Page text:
Rae DelBianco was a student on our London novel-writing course in 2015 – in fact she came over from the US for six months specifically to study on our course! Her much anticipated debut Rough Animals was published by Arcade in the US earlier this month, and is currently being translated into French and Italian. We caught up with Rae to discuss her time on the CBC course – and Rough Animals, a gripping tale about what happens to twins Wyatt and Lucy Smith after their father’s death, on the family’s isolated ranch in Box Elder County, Utah.
You grew up raising cattle in Bucks County, Pennsylvania and your debut novel Rough Animals has been described as a rural thriller. It has already been compared to the work of Cormac McCarthy. What were some of your influences – literary or otherwise?
Cormac McCarthy writes violence with stunning visual beauty. Without glorifying it or lessening its impact, he makes it impossible to look away from. A central goal of my novel was to confront the violence underlying everyday life, and so paying homage to McCarthy’s Blood Meridian was a must.
I admire Denis Johnson’s thematic aesthetic more than that of any other writer. He takes the grimy, the crude, and the forsaken, and uplifts it. Johnson seems to draw more redemptive spirit from the broken things than from the whole, easy-to-love things, and to me that seems to be the most surefire route to happiness in real life. In my work, there is no triumph in loving what you’ve always seen as good and pure. Humanity comes from seeing the broken things as they are, and deciding to love them anyway.
Rough Animals follows Wyatt Smith on a tumultuous journey of revenge and self-discovery, through a world of crime deep in the brutal Monument Valley, Utah. What was the toughest part of crafting a narrative with harsh internal and external landscapes?
The thing about internal and external struggle is that they’re interwoven. Mental strength often impacts survival more than physical strength does. For me, writing is a kind of method acting, and the desert scenes became a psychosomatic test. The toughest part of crafting the narrative was being constantly aware of the interplay between mental and physical struggle. It dictated what choices characters would make, when they would snap, and even when they would die, if they did. But in portraying struggle so closely, I also felt as if I’d had a firsthand look at the indomitable human spirit. For as much struggle as there is in a fight for survival, there are also acts of generosity, faith, and love—the things that make us distinctly human even as our world goes to the dogs.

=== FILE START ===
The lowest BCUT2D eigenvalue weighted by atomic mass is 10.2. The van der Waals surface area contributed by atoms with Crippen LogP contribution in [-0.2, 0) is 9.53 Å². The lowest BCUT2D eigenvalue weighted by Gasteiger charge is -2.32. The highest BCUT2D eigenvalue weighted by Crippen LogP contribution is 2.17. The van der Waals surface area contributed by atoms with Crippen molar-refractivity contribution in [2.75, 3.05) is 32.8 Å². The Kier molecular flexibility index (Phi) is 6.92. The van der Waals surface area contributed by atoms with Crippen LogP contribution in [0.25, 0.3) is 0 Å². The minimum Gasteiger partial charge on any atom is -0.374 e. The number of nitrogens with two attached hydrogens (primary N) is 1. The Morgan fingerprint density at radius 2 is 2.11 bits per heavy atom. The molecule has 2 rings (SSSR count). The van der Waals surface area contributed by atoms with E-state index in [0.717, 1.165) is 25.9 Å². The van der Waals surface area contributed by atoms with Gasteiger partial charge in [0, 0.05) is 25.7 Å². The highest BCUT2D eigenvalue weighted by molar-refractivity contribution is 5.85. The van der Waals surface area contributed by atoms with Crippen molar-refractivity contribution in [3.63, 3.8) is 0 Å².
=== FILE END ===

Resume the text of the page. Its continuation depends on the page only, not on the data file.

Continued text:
You came to London from the US to join our 6-month London course back in 2015 – what motivated you to travel all that way to join our course?
I believe you become a writer the moment you can look at the risks of the career and say, “am I willing to become homeless for this? Yes.” When that’s where the bar is set, deciding to pack it up and move to a foreign country for a great opportunity was easy.
I’d never heard of a program with CBC’s level of industry-mindedness. Our intensive publishing education never impacted the art side of the course, but the seminar series with publishers, the workshops on query letters, introductions to literary agents—it’s the only program I know of that equips writers with all the tools to make a career of it, outside of the PEN Emerging Voices fellowship. It was my first real access to the industry because it was the first time that, as a young grad straight off a cattle farm, I was judged by the quality of my writing and not my lack of résumé or pedigree. After I returned home, my uncle joked that CBC launched me a decade ahead in my career. I don’t think he’s wrong.
And, how did the CBC course influence the shape of your novel?
I didn’t realize it until this year, but the CBC course’s biggest impact on my novel came from the diverse genres of my classmates. In literary fiction workshops, it’s tempting to focus on the creation of a beautiful sentence and to leave it at that while plot and character development suffer. In a class with psychological thrillers, police procedurals, commercial fiction, we were all held to the same rigorous standards: compelling characters, dynamic plot, muscular prose. I was only a writer before CBC. Now I’m a storyteller.
You are a believer in authors using social media to promote their books, and you are particularly active on Instagram. Do you think this is the way for authors to operate in the digital age?
Digital media and short-form content changed traditional media forever. Book review sections are disappearing because they don’t get enough clicks. While that’s not to say the old ways of promoting books should be abandoned—they shouldn’t and are in many ways still worthwhile—social media is a new chance to connect directly with readers in what is often a very fulfilling experience. As a debut author, I didn’t want to take any opportunity to have a voice for granted.
What advice would you give to an aspiring author?
I’d pass along the line from William Faulkner’s Nobel Prize acceptance speech that I have scrawled across all of my writing notebooks: “[a writer] must teach himself that the basest of all things is to be afraid.”
Rough Animals is published in the US by Arcade – get it here.
Read Rae’s blog post: Why authors should be using social media
If you are interested in taking a novel-writing course in London, like Rae, you can apply for our next 6-month London-based course taught by Simon Wroe here.
Or, you can check out the our other upcoming courses on our courses page.